By Gwenda Major
Gwenda says: I live in the Lake District and have been writing both short stories and novels for many years. Inspiration for a story can come from the most unlikely places – in this case from my local graveyard. Imagination supplies the rest.
In the fading light of the graveyard the burning end of the spliff was the only bright point in the gloom.
“Hand it over, mate. My turn.” Rob plucked the roll-up from his friend’s fingers and took a deep drag. He giggled. “What did you tell your mam?”
“Same as usual. Youth club – playing ping pong.”
“Ping pong? Ping pong? Whatyouonabout?”
“Ping pong. Table – you know – tennis.” Tommo sounded unsure now. “What about you anyway?”
“What about me?”
“What did you tell your mam?”
“Nothing. She didn’t ask. Never does.”
From the main road the shriek of a siren swelled and subsided. Around them loomed the grotesque silhouettes of the huge pine trees.
“Look at that,” Rob said, his words coming out slurred.
“That. That tree over there.” Rob sat up on the bench where he’d been sprawling and tried to focus his eyes properly. Gravestones stuck up from the earth like black teeth all around them. It was quiet. The perfect place to smoke a spliff – which they did most Friday nights. No-one seemed to notice. And they weren’t hurting anybody.
“That’s a monkey puzzle,” Tommo announced authoritatively after a lengthy pause.
“A monkey puzzle. It’s a tree.”
“I know it’s a tree. But it’s a fucking weird tree.”
“Yeah well they are weird – monkey puzzle trees. Very weird.”
The two sat in silence for a while, peacefully passing the spliff from hand to hand. Apart from the distant rumble of traffic there was no sound. Rob closed his eyes, drifted off for a few minutes.
“My mam used to scare me with it,” Tommo said eventually.
Rob roused himself and peered at his friend’s face. “How d’ya mean?”
“When we walked home through the graveyard – she’d tell me to keep quiet when we got near the monkey puzzle, else I’d grow a monkey tail.”
“She did. And I believed her.”
“Oh, Tommo – don’t look now but there’s something growing out of your arse.” Rob had staggered to his feet and was dancing around the bench making monkey noises, arms swinging from side to side. Then he tripped over his own feet and fell to the ground.
“Serves you right. Moron.”
“Just a bit of fun, mate,” Rob muttered, rubbing his leg as he levered himself up.
“Anyway, my gran said that wasn’t right,” Tommo continued.
“See – just your mam being daft.”
“No – my gran said you have to keep quiet because the Devil lives up the monkey puzzle and if he hears you, he’ll come down and get you.”
“She said that?”
“Swear to God.”
“And you believed her?”
“Nah. She was probably pissed at the time. She liked a drink – or two or three, my gran.”
“I’m getting cold,” Rob said suddenly. “Come on.”
“Where’re we going?”
“Come on,” Rob repeated, following the narrow path between the gravestones to the brow of the hill which was dominated by the silhouette of the huge monkey puzzle tree. The sun was setting now, lending an apricot glow to the sky. Like a vast spiky umbrella, the tree’s branches seemed to lean down to stroke the scatter of gravestones at its base. Each branch ended in a gentle curve just like the end of a monkey’s tail. Rob reached the tree first and flung his arms around the vast gnarled trunk.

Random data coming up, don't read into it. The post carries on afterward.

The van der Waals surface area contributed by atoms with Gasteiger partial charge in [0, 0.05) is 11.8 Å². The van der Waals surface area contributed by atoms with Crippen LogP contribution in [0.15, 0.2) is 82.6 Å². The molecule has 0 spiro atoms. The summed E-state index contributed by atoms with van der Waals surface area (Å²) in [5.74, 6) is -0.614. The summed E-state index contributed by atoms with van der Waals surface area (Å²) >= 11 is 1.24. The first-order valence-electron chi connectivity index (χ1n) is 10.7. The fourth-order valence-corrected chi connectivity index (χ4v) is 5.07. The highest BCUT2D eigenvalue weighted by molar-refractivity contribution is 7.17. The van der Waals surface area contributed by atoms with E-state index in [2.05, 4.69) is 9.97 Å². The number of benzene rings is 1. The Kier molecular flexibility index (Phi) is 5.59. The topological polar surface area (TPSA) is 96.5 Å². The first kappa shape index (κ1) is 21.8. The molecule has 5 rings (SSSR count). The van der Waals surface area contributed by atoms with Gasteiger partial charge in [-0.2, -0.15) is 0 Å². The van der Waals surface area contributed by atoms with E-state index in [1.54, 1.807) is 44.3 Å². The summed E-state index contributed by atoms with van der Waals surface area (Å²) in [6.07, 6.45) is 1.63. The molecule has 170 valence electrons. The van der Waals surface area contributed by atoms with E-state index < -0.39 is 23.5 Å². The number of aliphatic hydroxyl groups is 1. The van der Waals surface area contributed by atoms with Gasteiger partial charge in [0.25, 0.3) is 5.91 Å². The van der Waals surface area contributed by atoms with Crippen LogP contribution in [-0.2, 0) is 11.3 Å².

“Here, Tommo – hold hands.”
“I thought you’d never ask.”
“Ha ha. Here – reach round.” The two friends joined hands around the tree, their faces pressed into the trunk, breathing noisily.
“I dare you to climb it,” Tommo said after they let go. “Like a monkey.”
“You’re having a laugh. There’s no branches at the bottom. Look.”
They both gazed up at the full height of the tree.
“It’s fucking enormous. It must be 20 metres.”
“More like 30 – or 40.”
“Whatever – it’s big.” Tommo reached out and grasped one of the branches. “Ow! That hurt.”
“Course it fucking hurt. It’s spiky. Anyone could see that.”
“Well thanks for the warning, mate.” Tommo was getting bored.
Rob gazed upwards to where the mass of branches formed a whorl high up in the air. Tipping his head back made him feel dizzy and he shut his eyes.
When he opened them again he stumbled and fell on to his knees against one of the swollen gnarled knuckles at the base of the monkey puzzle.
Under the canopy of the huge tree the quiet had taken on an intensity that made Rob’s ears buzz. All the colour had leached from the sky now. He was surrounded by the dark humps of the gravestones and he felt cold, a deep cold that seemed to chill his bones.
“Tommo?” he said, peering around in the darkness. No answer.
“Tommo? Come on mate. Stop farting about. I don’t like it here. I’m going home.” Still no answer. If Tommo was trying to scare him it was working. Rob managed to get himself on to both knees and carefully turned his head from side to side. All he could make out were the shadowy slabs of the gravestones.
“Tommo. Please. Where are you? Come on, mate.” But this time Rob didn’t really expect a reply.
Rob felt a vibration through his left hand, still touching the trunk of the tree.
Then he realised that the curved arms of the monkey puzzle were trembling slightly. There was an almost imperceptible tremor – as if someone was slowly beginning to climb down the tree. Frozen in terror he waited.